WHAT ADOPTIVE PARENTS NEED TO KNOW: For any type of adoption, covered employees may begin their leave period before the child comes home, as long as the absence is necessary to the adoption or placement. This is particularly helpful for parents who need to travel to adopt. Early leave can also be used for meetings with attorneys or with prospective birth parents, counseling sessions, doctor visits, and so on.
Employers are entitled to ask for proof that a requested leave qualifies for FMLA. For adoption-related leave, a letter from your agency or attorney should be sufficient.
WHAT FOSTER PARENTS NEED TO KNOW: Foster parents are eligible for FMLA leave, as well, regardless of the age of the fostered child. However, there must be some involvement by the state or by a court for the placement to qualify — informal placements with relatives do not count.
If parents adopt a child whom they have fostered, they are probably not entitled to one leave period at the time of the foster placement and another at the time of formal adoption. FMLA would apply at the time of the initial placement.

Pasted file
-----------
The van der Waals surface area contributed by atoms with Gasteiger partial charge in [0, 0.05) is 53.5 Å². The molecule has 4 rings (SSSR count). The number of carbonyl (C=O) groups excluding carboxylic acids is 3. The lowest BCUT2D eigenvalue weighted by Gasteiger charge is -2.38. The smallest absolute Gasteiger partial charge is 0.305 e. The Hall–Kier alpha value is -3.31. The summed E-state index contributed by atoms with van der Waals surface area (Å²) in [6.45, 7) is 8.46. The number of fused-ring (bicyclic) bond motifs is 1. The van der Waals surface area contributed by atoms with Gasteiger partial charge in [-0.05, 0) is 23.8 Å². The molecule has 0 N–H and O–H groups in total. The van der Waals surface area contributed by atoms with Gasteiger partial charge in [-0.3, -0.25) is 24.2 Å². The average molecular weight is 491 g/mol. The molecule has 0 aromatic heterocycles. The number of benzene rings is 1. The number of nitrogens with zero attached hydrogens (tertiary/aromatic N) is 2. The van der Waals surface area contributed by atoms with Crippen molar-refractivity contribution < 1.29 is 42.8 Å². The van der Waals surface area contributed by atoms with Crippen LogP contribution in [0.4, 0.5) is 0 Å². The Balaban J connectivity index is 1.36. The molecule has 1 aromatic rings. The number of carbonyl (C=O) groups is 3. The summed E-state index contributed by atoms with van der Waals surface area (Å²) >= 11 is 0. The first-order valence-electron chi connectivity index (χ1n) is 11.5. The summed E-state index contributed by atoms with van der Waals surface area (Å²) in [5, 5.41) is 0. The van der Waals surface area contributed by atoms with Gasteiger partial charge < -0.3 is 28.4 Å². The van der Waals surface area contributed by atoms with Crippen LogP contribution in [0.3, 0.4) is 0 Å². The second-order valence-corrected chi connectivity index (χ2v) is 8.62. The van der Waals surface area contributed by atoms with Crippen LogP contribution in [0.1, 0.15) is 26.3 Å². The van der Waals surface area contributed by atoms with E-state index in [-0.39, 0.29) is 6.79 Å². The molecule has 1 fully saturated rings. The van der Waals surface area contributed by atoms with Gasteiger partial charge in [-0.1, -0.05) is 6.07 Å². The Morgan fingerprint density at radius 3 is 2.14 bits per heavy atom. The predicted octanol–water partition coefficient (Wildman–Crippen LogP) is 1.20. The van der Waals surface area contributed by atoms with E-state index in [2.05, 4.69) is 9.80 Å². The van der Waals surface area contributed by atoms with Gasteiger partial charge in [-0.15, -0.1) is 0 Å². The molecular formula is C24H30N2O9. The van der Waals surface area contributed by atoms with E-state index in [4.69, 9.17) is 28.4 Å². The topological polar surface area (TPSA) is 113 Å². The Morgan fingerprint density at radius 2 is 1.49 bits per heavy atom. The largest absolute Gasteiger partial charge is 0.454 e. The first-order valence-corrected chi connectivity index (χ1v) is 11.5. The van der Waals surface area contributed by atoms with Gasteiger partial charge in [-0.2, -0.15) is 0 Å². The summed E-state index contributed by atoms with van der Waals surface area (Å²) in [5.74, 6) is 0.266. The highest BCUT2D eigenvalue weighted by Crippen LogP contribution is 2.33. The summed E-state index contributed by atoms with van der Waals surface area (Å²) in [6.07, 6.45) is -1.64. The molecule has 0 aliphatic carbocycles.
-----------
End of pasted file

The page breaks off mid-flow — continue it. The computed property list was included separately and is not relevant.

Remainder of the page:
JOB PROTECTIONS: FMLA ensures that employees cannot be penalized for taking leave. That means you must be allowed to return to work at the same level of pay and benefits that you had when the leave began. An employee is not entitled to continue accruing additional benefits during the leave period, but if an employer offers group health insurance, that employer must maintain the insurance during the employee’s FMLA leave.
ACCRUED TIME: FMLA allows employees to substitute accrued (sick/vacation/personal) paid time off for a corresponding portion of their leave. And while biological mothers are usually entitled to substitute paid medical disability leave, as well, while they physically recover from childbirth, adoptive mothers are not generally eligible to do so. Employers can also require employees to use accrued vacation or other personal time as part of their 12-week leave period. In other words, you can’t take your usual vacation in addition to 12 weeks of FMLA.